Deciding who should be asked to give keynote presentations was a positive experience. We have managed to invite two highly respected researchers whose work we admired and who really helped us kick off the workshop with their fascinating presentations.

+Scheduling the workshop
Planning and scheduling the workshop activities was an interesting challenge, when we had to squeeze in numerous events into a very tight time frame. What helped is that we had a competent Webmaster who was able to promptly update the Website with any scheduling changes.
Recommendation: Make sure to choose a competent Webmaster who can promptly update the Website, making sure it reflects up-to-date information. A professionally looking Website can even help attract submissions and boost general participation.

+Running the worskhop
Running the workshop was definitely the highlight of the entire experience. Seeing how our plans ended up working out as we had hoped was quite satisfying indeed.

+Working with the workshops’ coordinator
We were fortunate to have a very competent workshop coordinator at our umbrella conference who did an excellent job handling all the administrative issues.

The negatives:
-Advertising the workshop and soliciting submissions
Because our submission date was in the summer, we had to overcome some hurdles trying to get enough submissions. We ended up postponing the deadline to receive enough submissions.
Recommendation: Try to schedule your workshop (it is not always possible), so that the submission deadline would not coincide with popular vacation periods.

-Publishing workshop papers
This experience proved to be somewhat tedious, and it took us three months after the end of the workshop to submit all the papers to the publisher. This stage involved obtaining the required information from the publisher and making sure that the authors follow the necessary steps, including copyright submission and paper formatting. I am not sure whether anything can be done to streamline the process, as coordinating multiple parties is always difficult. One just needs to be prepared for this and have a lot of patience.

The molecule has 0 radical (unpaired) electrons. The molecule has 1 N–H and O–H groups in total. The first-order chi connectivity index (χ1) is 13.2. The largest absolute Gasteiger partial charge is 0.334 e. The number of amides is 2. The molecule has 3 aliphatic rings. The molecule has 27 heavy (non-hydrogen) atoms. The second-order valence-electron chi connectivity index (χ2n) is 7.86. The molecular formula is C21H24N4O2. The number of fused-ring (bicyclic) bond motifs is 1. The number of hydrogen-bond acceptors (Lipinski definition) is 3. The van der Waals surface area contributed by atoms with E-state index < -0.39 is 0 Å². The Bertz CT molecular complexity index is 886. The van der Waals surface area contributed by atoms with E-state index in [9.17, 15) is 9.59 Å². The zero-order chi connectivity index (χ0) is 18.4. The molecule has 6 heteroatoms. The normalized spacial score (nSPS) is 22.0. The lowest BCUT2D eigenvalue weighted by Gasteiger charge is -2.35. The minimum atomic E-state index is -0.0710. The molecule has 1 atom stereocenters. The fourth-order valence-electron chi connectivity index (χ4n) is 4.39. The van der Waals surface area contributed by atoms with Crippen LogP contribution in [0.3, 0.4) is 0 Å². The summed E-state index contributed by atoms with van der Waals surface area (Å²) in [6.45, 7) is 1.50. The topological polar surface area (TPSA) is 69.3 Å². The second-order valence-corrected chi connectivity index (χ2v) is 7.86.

Overall, I felt that co-organizing a workshop was a great learning experience. It must be noticed that we co-organized this particular workshop for the first time, and I suspect that established workshops may be easier to organize.

Would I recommend a junior faculty to organize a workshop? Probably not in the first three years of their tenure clock. It is probably easier to put together PCs when more fellow researchers have known you as a faculty member.

Would I be involved in organizing another workshop again in the near future? That remains to be seen.

Advertisements
Categories: academic enterprise
  1. February 8, 2011 at 1:44 am

    thanks

  1. No trackbacks yet.

Leave a Reply

Fill in your details below or click an icon to log in:

WordPress.com Logo

You are commenting using your WordPress.com account. Log Out / Change )

Twitter picture

You are commenting using your Twitter account. Log Out / Change )

Facebook photo

You are commenting using your Facebook account. Log Out / Change )

Google+ photo

You are commenting using your Google+ account. Log Out / Change )

Connecting to %s

%d bloggers like this: